It's a Micro World after all is a blog dedicated to discussing pretty much whatever I feel like. When I delve into scientific matters it will primarily be discussing microbiology (agricultural, bioenergy, and environmental focus). Otherwise, I'll probably ramble on about sports and life.
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Honestly, I'm surprised that I haven't seen more coverage of the Challenger tragedy in the news or the blogosphere today. It was a pivotal moment in our history, and it seems as if it's being forgotten. With that said, today is the 25th anniversary of the Challenger tragedy. It's hard to believe that I was in grade school when this happened, but I was. I remember watching the launch because Christa McAuliffe, a teacher, was one of the crew members. She was supposed to be the first teacher in space, but instead shared a more ominous fate with the six other NASA astronauts.
Challenger Crew (Courtesy: NASA)
I don't think, at the time at least, that I ever really gave it much thought as to why they were doing what they were doing, just that they died doing it. I certainly don't think Christa McAuliffe went up into space just to be the first teacher in space, though I must admit the challenge in and of itself might have been part of the motivation to do so (it would have been for me). Instead, I think as a teacher, she was doing it to inspire a whole generation of children. As a matter of fact, she was slated to teach lessons from the Shuttle, one of which was entitled: Where We've Been, Where We're Going, Why.
Prior to Challenger (where we had been), men and women had risked their lives to place the human race into space, onto the moon, oribiting the Earth for months at a time. We had experienced one tragedy in Apollo 1, which killed three astronauts. After Challenger (where we were going), we experienced another in the Columbia disaster, which killed seven more.
Sacrifice - Forfeiture of something highly valued for the sake of one considered to have a greater value or claim.
Is it safe to say that these individuals forfeited their life, something I think we can all consider to be something of high value, in the pursuit of something greater? I think each of these men and women thought so. They knew they were undertaking something extremely risky (at least compared to what most of us experience in a typical day), but chose to do it anyways. I think this not only made them brave, but shows that they believed in something greater than themselves.
Yes, I realize that I'm idealizing these men and women. I will readily admit that I am biased, and I do consider them national heroes. Why? I think they risked their lives so that we, as a nation, could push the envelope and advance our understanding in matters of education, engineering, science, and technology. They didn't merely go up and come back down for the sake of it, and while the motive to put a man into space may have started as a military exercise, I think it certainly moved beyond that. Each shuttle was laden with experiments, many designed by civilian scientists, to give us insight into our environment that we couldn't typically get otherwise. When looked at from that point of view, these men and women sacrificed their lives so we, as a human race, could advance our scientific knowledge.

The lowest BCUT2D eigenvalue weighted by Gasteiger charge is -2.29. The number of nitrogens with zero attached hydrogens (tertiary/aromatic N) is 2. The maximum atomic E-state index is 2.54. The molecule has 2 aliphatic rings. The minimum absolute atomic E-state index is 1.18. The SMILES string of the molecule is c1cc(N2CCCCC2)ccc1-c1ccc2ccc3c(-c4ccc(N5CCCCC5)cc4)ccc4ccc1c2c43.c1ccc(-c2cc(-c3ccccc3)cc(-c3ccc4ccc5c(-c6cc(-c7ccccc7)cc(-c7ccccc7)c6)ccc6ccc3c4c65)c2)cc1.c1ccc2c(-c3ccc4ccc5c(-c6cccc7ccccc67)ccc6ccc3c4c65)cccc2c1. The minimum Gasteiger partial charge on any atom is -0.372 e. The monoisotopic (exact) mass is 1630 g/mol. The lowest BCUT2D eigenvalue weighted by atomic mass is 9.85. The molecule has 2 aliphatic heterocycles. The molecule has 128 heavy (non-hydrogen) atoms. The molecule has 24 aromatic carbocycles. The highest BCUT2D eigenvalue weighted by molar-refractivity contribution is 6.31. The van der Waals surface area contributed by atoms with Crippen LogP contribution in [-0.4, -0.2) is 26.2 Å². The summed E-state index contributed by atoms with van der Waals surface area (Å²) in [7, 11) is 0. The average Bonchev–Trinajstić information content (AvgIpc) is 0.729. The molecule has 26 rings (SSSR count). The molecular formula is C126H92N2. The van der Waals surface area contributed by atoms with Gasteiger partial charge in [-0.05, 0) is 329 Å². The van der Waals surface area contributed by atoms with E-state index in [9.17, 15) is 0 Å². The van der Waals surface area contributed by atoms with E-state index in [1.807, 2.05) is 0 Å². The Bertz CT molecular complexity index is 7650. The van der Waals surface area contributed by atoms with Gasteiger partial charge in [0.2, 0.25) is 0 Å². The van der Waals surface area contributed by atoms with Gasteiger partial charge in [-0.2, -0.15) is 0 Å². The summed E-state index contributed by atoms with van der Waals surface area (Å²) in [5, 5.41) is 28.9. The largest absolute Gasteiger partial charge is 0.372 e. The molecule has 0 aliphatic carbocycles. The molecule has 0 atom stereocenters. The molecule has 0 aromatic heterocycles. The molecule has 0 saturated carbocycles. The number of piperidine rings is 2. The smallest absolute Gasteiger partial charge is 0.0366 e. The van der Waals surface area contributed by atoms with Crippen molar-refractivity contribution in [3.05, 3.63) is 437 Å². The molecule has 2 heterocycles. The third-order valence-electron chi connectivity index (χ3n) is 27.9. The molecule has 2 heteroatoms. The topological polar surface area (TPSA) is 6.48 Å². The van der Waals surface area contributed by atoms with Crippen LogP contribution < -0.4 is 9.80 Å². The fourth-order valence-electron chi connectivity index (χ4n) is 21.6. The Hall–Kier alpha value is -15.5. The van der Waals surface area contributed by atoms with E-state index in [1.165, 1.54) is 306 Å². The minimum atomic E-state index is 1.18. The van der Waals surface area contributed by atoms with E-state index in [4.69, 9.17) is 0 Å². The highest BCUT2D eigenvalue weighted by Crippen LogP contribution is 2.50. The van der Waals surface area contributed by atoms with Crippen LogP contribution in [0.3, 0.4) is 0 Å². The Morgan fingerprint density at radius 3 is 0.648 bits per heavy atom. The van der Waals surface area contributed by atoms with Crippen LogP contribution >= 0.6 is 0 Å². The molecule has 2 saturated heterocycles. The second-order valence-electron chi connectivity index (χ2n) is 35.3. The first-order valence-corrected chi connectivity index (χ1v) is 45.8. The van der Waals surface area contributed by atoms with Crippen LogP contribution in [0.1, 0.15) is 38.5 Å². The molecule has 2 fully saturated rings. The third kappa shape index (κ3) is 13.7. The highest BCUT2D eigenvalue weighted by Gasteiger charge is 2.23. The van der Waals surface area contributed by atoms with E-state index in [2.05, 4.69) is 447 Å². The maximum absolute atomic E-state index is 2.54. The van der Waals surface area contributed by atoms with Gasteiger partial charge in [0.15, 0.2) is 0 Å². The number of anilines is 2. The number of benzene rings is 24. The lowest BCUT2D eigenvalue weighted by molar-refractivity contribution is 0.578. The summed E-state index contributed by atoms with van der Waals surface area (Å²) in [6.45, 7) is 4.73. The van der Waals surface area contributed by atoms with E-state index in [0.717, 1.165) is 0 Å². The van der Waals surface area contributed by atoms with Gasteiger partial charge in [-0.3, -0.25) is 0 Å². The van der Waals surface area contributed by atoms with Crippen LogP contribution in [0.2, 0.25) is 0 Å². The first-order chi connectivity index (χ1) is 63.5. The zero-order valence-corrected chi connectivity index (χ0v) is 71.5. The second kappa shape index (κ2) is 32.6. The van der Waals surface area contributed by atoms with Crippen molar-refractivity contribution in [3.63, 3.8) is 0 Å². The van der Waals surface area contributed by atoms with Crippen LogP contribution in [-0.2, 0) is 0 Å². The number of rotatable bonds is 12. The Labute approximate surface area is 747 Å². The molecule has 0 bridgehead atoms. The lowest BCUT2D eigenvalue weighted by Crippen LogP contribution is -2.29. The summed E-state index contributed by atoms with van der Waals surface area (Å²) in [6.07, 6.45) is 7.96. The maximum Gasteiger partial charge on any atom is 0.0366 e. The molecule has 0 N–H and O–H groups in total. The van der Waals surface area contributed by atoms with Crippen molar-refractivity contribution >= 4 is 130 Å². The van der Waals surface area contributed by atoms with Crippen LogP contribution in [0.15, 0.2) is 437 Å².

Therefore, we as a scientific community, owe them a particular debt of gratitude. They gave their lives so that the rest of us could come to a better understanding of our world, and the worlds beyond our own. To which I say: Thank you Virgil Grissom, Edward White, and Roger Chafee. Thank you Francis Scobee, Michael Smith, Ellison Onizuka, Judith Resnick, Ronald McNair, Sharon Christa McAuliffe, and Gregory Jarvis. Thank you Rick Husband, William McCool, David Brown, Kalpana Chawla, Michael Anderson, Laura Clark, and Ilan Ramon. Thank you for your dedication and thank you for your service to the human race. May we never forget the ultimate sacrifice you made.
We will never forget them, nor the last time we saw them, this morning, as they prepared for their journey and waved goodbye and 'slipped the surly bonds of Earth' to 'touch the face of God. - High Flight, John Gillespie Magee, Jr.
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Ron McNair was our state hero. I remember being a shortass watching on TV in school as the damn thing burnt up.
The local news channel is doing a week of remembrance. Maybe it's a Florida thing, but I agree there should be much more coverage on this.
I was watching it on TV when it happened. I was in shock- I couldn't believe it was real.
It was a very sad day.
Yeah, it was an extremely sad day. I remember where I was for both shuttle tragedies. It's one of those things you just don't forget.